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I’m not the only person who noticed that Mark Zuckerberg is going to have more than the usual amount of control over Facebook (Facebook Facebook Facebook), both unto his grave and beyond. As a conceptual matter I’m kind of down with that though I’m not going to, like, buy shares in the IPO or anything.* But my basic take is that, if you’re going to buy stock in in a poking machine that makes about a penny per user per day, you should be willing to trust Mark Zuckerberg. Because if you were the inventor of Facebook, you would have invented Facebook, or something.
The alternative to giving a hoodied 27-year-old complete control over all aspects of a multibillion dollar business is to have a team of professional managers being all professional and managing by committee and checking each others’ work. It is not clear what is better. I suspect Facebook would not be a $100 billion asset today if it had sold to Yahoo in 2006 though, also, no one has ever accused Yahoo of being professionally managed. But the point is that those are two distinct styles and there are arguments for both. Professionalism has much to recommend it but so does complete domination by one visionary; for instance, founder dominated firms outperform the market.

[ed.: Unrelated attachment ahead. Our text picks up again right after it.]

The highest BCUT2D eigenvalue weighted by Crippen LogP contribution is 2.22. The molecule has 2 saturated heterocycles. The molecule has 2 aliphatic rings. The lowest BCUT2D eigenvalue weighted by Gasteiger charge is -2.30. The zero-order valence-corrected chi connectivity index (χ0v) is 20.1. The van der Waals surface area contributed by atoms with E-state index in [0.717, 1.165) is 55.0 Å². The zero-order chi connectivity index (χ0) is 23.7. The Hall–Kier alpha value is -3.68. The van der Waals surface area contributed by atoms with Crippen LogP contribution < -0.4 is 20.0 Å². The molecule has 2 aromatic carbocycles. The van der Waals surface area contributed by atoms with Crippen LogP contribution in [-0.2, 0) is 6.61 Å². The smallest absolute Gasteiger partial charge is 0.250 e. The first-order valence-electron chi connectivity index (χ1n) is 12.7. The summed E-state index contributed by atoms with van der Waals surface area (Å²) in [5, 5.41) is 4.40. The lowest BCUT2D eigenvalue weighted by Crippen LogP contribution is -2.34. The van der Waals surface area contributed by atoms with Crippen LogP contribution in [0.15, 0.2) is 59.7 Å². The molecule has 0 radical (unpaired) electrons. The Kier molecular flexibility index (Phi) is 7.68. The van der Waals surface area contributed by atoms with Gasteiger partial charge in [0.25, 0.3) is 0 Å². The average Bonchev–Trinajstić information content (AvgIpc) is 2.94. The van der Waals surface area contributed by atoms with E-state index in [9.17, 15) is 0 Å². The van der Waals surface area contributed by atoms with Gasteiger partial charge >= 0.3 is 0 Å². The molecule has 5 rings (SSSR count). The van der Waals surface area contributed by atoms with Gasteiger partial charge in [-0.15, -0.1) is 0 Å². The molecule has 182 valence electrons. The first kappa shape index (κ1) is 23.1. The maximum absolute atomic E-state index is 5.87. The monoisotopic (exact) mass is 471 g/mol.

On the other hand there is a downside to dominant visionaries, as some (non-Zynga-based) hog farmers now know all too well:
Michael Roseman, MF Global’s chief risk officer until early 2011, and his successor, Michael Stockman, testified that they warned the firm’s top executives and directors about the danger of the European bets months before the firm’s downfall. Mr. Stockman took the reins of controlling risk after Mr. Roseman exited amid repeated clashes with the firm’s top executives.
“We did our job during this period,” a defiant Mr. Stockman told the oversight panel of the House Financial Services Committee. “In my view, the board and senior management were highly sophisticated; they knew and understood how the” European debt bets worked.